Man and a woman, is practically a paraphrase of the words of Genesis quoted by Christ (Mark 10 6-8). Christians can build on this, taking seriously the idea of faithfulness implicit in it. Marriage is a man and a woman consenting to belong to each other for life, whatever religious or secular ceremony they find suitable for blessing, or simply for making public, their commitment. What Christians may still think wrong with 'fornication' is lack of commitment, not lack of ceremony. Christian affirmation of monogamy can encourage life-enhancing hopes that sexual union expresses fidelity and nourishes it and that fidelity deserves the time it needs to become deeprooted.
After the period of the patriarchs, Abraham, Isaac and Jacob, and before this, in the case of Adam and Noah, monogamy ruled. The Prophets were monogamists. Moses commanded regarding a man of God that Neither shall he multiply wives to himself, that his heart turn not away. (Deuteronomy 17 17) And, admittedly, the polygamy of David and his son Solomon ended the Israel twelve-tribe united Kingdom. Their hordes of pagan wives, and foul, pagan altars broke down any Godly spirit which had formerly united them. However, reversing the Bible once again, Pharisee Sages embroider upon the above words of Moses against polygamy, their permission to have 18, 24, or 48 wives. (Talmud, Sanhedrin 20b-21a) The Mishna asks Why then is it written, neither shall he multiply wives to himself . Rabbi Simeon said He must not marry even one who may turn away his heart From which it might be inferred that he may marry a lesser number even if they should corrupt him.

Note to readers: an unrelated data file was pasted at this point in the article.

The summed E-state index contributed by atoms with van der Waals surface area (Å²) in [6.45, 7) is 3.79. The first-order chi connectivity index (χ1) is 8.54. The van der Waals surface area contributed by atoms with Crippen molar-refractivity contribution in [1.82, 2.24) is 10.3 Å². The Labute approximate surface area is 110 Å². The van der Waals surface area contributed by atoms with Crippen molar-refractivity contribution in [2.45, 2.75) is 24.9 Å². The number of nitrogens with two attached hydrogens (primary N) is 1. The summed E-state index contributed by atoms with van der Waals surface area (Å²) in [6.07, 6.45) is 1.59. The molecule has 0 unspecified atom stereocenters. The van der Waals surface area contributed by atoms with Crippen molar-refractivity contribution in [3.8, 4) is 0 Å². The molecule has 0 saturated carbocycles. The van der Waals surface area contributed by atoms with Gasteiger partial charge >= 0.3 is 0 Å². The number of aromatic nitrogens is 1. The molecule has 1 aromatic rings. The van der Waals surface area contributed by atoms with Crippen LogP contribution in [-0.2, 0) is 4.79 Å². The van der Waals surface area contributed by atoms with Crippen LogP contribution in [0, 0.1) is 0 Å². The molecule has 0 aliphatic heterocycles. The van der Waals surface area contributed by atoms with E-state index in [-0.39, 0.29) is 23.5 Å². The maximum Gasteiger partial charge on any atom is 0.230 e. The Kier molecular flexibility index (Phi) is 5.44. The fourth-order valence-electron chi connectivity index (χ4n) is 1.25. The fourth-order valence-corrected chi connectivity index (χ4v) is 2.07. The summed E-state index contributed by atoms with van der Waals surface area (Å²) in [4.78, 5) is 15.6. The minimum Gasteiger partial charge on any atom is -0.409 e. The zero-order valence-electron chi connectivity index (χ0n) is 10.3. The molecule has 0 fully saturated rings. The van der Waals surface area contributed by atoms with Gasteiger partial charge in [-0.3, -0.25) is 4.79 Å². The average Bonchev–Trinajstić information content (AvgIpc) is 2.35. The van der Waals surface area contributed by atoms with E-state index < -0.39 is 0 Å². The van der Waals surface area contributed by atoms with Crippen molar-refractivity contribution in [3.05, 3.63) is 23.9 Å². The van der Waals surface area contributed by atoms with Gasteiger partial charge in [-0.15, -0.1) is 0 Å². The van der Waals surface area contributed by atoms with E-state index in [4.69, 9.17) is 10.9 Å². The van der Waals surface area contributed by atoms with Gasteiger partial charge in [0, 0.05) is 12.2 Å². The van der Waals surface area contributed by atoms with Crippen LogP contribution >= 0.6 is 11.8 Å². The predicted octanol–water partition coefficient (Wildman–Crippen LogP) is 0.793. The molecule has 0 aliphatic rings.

Eros, the handsome god of sexual love - ''the most beautiful of all the gods'' - also is associated with the chaos and death accompanying the violent physical desire seen in the stories of Paris and Helen, Zeus and Hera. Paris gave the ''apple of discord,'' a gold apple inscribed ''for the fairest,'' to Aphrodite who thereupon promised him the most beautiful woman in the world, Helen. So Paris carried off Helen, the wife of Menelaus, thereby setting in motion the Trojan War, the destruction of Troy, the death of Achilles, and his own death. The Olympian gods, of whom Zeus is the ''father,'' were not paragons of monogamous or faithful marriages, but rather it seems the initiators and models of the dysfunctional family. Their love stories are
The late twentieth century is a strenuous time, full of danger and hope. One of its best hopes is a renewed appreciation of our embodied natures. The tendency of high-minded people to try to keep 'the soul' separate from the body is being replaced by a good emphasis on the wholeness of the human being. There are practical explanations for this change. Medicine, hygiene, and reliable contraception make the body less of an enemy, easier to appreciate (Oppenheimer 1988 33-4). There are possibilities today of a more generous and lively understanding of human embodiment. If the upshot turns out to be traditional, encouraging faithful monogamous unions, it can be based on promise rather than on threat.
In the OT, wives became more or less the property of their husbands, who could divorce them for 'something offensive' (Deut. 24 1). In earlier times polygamy was practised later Judaism became more aware that monogamy represented the ideal. Jesus himself drew images from weddings for some of his parables (e.g. Matt. 21 1 14 25 1 13). John's Gospel reports how Jesus attended a wedding during his public ministry (John 2 1 11) the other Gospels show how Jesus strove to safeguard the institution of marriage. He wanted to restore the original plan of God for a married partnership as expressed in the story of creation (Gen. 2 18, 24) hence Jesus excluded divorce and remarriage as contrary to the divine will 'what God has joined together let no one put asunder' (Mark 10 9).
Within the queer symbolics of Christianity - he is also exemplary of modernity's straightening of that tradition of its heterosexualization. Jane Shaw's chapter on the Reformed and Enlightened Church, on the effects of Reformation and Enlightenment on Christian thinking about the sexes and their relationships, ably shows how new concerns with marriage and sexual difference (and complementarity) broke with earlier tradition and led to a peculiarly modern obsession with heterosexual monogamy.